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Now Is Not The Time For Estate Tax

Given the massive continuing demands of Gulf Coast hurricane recovery, I do not believe it is now the time for a full repeal of the federal estate tax. Nor do I believe that the true costs and deficit impact of the backloaded proposals offered to date have been honestly represented to the American taxpayer.

I do, however, support exempting most family farms and small businesses from the tax entirely and I support raising the individual exemption. And so, I support and remain committed to seeking a fiscally responsible bill that provides reform and stable tax relief for all taxpayers in a more certain and stable way for the future. I will continue to work closely with my colleagues in the days and weeks ahead to achieve this more balanced result.
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Subtly Siding With Insurers Over Patients

I joined Senator Ted Kennedy (D-MA) and Congressmen Rob Andrews (D-NJ) and Charlie Rangel (D-NY) for a press conference yesterday in opposing a little-known proposed section of the Pension Reform Act that would allow insurance companies to collect money before victims are able to cover the costs of hospitals and other bills during their recovery.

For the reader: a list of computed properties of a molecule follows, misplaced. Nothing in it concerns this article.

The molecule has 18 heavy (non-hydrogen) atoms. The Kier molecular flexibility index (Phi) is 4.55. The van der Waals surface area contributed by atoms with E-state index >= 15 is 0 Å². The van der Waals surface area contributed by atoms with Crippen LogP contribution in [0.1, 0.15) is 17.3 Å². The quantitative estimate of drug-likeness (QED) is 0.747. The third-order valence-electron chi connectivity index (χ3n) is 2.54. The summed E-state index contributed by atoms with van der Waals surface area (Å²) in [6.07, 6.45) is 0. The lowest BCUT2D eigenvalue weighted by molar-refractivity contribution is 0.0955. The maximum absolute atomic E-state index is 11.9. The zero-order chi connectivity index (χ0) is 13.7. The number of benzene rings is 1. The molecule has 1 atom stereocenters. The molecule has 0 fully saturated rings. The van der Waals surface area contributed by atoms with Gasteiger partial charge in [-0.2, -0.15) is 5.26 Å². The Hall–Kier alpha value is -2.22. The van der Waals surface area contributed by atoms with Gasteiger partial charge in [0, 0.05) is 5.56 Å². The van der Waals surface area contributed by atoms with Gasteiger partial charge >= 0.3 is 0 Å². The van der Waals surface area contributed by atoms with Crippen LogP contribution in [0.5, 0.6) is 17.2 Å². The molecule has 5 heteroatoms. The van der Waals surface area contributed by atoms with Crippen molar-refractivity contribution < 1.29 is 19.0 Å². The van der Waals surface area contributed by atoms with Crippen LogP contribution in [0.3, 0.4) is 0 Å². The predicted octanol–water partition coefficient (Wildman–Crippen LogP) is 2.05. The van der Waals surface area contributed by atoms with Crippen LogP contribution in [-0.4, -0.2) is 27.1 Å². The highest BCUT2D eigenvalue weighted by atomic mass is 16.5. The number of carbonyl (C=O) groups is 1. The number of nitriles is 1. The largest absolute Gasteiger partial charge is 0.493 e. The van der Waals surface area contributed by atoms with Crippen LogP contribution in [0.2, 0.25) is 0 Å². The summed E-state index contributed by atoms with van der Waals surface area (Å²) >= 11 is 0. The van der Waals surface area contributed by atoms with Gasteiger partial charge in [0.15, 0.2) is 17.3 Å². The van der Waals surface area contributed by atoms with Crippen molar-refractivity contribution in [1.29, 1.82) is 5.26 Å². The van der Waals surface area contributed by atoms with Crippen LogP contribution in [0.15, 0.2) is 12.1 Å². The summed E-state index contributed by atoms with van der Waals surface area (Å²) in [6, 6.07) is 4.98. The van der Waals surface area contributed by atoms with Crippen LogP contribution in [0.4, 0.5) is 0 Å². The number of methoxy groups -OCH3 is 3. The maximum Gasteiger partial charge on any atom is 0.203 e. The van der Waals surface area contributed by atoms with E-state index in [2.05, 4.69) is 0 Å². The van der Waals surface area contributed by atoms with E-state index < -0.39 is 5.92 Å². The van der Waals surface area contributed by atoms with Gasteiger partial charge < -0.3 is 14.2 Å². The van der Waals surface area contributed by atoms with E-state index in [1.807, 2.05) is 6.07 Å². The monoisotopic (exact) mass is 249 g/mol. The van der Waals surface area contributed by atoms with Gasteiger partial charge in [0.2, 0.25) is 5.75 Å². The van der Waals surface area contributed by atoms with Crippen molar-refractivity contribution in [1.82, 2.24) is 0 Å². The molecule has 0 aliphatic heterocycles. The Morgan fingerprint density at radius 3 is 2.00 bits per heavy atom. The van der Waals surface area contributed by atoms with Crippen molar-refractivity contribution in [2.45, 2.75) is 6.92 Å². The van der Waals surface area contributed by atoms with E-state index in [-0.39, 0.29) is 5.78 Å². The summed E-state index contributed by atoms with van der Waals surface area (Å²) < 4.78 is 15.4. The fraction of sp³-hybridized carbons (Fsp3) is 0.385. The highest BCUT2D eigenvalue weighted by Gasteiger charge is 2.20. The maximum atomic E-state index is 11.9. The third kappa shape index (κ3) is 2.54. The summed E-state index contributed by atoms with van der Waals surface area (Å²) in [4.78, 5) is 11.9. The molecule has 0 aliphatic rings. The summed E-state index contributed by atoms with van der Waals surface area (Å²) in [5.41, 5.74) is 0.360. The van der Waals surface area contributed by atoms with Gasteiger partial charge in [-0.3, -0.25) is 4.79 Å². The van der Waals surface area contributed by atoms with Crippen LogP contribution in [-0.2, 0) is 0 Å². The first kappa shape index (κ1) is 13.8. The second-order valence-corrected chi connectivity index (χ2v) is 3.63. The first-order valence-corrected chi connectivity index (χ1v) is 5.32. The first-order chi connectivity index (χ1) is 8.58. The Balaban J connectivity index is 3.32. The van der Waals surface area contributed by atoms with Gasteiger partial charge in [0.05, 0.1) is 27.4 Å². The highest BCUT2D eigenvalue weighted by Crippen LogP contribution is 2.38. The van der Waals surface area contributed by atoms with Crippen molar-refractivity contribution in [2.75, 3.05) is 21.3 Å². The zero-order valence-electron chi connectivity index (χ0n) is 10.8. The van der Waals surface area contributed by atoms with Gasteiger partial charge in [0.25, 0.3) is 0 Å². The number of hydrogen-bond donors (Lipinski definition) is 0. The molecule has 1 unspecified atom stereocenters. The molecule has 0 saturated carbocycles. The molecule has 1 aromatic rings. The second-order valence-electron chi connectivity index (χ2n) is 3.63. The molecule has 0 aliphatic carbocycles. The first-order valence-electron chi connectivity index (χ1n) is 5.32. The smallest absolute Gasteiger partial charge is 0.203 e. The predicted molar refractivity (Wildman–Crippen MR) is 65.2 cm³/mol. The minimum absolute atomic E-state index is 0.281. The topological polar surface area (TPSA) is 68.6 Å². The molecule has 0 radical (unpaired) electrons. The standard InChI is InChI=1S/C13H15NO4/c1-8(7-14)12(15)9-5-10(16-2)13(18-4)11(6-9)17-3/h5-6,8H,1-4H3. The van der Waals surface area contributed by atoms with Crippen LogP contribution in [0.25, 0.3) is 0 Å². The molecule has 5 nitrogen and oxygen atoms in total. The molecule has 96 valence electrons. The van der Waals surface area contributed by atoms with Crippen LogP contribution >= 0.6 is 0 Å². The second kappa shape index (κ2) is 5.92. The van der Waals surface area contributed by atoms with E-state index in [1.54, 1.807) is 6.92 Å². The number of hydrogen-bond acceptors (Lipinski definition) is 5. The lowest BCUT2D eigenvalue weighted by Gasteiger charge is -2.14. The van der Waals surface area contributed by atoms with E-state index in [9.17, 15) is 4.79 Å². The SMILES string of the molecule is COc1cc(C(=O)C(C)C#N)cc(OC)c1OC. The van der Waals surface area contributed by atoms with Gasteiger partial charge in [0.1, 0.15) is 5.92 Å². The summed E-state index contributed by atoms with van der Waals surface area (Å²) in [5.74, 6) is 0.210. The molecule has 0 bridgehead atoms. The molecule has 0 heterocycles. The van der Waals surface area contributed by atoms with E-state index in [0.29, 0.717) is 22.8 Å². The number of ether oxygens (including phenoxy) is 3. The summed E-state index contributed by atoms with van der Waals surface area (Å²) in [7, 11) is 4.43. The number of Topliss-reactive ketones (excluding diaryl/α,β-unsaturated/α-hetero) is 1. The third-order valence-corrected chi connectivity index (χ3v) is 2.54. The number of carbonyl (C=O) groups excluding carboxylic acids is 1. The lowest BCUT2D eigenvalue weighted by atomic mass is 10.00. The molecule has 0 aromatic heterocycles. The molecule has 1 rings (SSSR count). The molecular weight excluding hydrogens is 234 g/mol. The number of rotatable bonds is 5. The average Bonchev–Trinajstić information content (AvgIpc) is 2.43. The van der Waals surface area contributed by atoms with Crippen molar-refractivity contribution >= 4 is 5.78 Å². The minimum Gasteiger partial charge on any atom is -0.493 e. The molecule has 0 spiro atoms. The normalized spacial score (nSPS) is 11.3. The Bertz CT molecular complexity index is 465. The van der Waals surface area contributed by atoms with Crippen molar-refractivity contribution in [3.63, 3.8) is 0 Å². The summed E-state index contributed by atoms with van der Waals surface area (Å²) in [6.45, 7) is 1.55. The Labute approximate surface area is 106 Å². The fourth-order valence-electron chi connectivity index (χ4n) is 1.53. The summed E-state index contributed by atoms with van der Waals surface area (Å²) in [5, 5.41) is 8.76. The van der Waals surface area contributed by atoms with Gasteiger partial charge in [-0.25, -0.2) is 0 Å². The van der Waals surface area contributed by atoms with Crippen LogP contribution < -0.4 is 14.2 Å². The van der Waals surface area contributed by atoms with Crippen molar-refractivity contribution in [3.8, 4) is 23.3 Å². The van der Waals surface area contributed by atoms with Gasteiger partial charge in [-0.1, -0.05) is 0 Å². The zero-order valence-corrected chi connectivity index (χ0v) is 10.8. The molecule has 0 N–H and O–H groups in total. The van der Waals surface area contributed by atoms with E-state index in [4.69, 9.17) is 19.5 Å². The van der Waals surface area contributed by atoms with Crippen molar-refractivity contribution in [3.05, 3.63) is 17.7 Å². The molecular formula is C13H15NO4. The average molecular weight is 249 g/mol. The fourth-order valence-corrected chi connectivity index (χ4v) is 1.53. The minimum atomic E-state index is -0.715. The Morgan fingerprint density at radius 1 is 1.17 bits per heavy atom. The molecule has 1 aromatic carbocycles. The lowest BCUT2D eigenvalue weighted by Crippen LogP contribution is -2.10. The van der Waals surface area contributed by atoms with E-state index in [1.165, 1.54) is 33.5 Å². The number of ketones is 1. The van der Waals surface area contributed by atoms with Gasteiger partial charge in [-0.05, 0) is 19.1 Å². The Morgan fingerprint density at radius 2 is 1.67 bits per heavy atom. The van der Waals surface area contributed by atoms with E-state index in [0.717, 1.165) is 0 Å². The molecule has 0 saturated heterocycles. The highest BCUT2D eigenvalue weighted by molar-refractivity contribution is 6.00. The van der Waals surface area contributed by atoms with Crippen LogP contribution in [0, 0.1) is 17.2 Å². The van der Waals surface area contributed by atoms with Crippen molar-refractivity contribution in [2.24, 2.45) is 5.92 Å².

This anti-patient provision penalizes an injured individual for someone else's negligence. Had Section 307 of H.R. 2830 been in place after my accident in the 1980s, my life would be very different. My parents could have been unable to cover my medical expenses and changing needs if the insurance companies were allowed to sue for payment before my situation was settled. This provision will trump strong laws in states like Rhode Island and allow insurance companies to act against victims. Removing this provision means protecting patient rights.

In addition to what this means for patient rights, Section 307 was never discussed or debated before it was slipped into this critical piece of legislation at the eleventh hour. This health insurance provision is not germane to the pension legislation it was placed in. The Pension Reform Act is currently in conference with the Senate, and I am hopeful that Section 307 will be removed during this process.
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Re:Internet Marketplace--Playing Field is Anything But Level